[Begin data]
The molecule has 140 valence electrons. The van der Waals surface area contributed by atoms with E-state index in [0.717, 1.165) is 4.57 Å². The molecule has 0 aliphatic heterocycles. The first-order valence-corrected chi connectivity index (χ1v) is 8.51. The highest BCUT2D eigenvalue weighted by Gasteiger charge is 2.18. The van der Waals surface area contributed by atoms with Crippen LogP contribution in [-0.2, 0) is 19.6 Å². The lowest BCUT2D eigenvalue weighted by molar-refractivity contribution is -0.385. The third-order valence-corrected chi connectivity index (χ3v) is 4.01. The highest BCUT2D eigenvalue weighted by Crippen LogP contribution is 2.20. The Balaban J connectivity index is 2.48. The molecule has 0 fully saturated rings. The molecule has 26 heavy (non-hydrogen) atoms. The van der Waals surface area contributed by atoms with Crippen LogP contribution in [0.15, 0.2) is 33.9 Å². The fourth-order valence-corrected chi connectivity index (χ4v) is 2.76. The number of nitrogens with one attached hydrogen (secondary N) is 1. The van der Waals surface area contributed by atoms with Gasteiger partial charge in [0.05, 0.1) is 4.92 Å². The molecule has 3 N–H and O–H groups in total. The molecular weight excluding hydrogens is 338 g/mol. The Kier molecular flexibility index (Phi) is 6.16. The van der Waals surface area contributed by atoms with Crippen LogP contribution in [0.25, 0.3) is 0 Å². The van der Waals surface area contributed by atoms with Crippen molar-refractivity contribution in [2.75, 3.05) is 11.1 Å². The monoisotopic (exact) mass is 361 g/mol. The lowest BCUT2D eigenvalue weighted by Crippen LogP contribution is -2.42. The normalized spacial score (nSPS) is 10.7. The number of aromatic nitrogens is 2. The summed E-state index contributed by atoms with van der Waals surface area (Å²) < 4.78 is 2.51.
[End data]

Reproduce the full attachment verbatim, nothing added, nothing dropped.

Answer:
The molecule has 140 valence electrons. The van der Waals surface area contributed by atoms with E-state index in [0.717, 1.165) is 4.57 Å². The molecule has 0 aliphatic heterocycles. The first-order valence-corrected chi connectivity index (χ1v) is 8.51. The highest BCUT2D eigenvalue weighted by Gasteiger charge is 2.18. The van der Waals surface area contributed by atoms with Crippen LogP contribution in [-0.2, 0) is 19.6 Å². The lowest BCUT2D eigenvalue weighted by molar-refractivity contribution is -0.385. The third-order valence-corrected chi connectivity index (χ3v) is 4.01. The highest BCUT2D eigenvalue weighted by Crippen LogP contribution is 2.20. The Balaban J connectivity index is 2.48. The molecule has 0 fully saturated rings. The molecule has 26 heavy (non-hydrogen) atoms. The van der Waals surface area contributed by atoms with Crippen LogP contribution in [0.15, 0.2) is 33.9 Å². The fourth-order valence-corrected chi connectivity index (χ4v) is 2.76. The number of nitrogens with one attached hydrogen (secondary N) is 1. The van der Waals surface area contributed by atoms with Gasteiger partial charge in [0.05, 0.1) is 4.92 Å². The molecule has 3 N–H and O–H groups in total. The molecular weight excluding hydrogens is 338 g/mol. The Kier molecular flexibility index (Phi) is 6.16. The van der Waals surface area contributed by atoms with Crippen LogP contribution in [0.25, 0.3) is 0 Å². The van der Waals surface area contributed by atoms with Crippen molar-refractivity contribution in [2.75, 3.05) is 11.1 Å². The monoisotopic (exact) mass is 361 g/mol. The lowest BCUT2D eigenvalue weighted by Crippen LogP contribution is -2.42. The normalized spacial score (nSPS) is 10.7. The number of aromatic nitrogens is 2. The summed E-state index contributed by atoms with van der Waals surface area (Å²) < 4.78 is 2.51.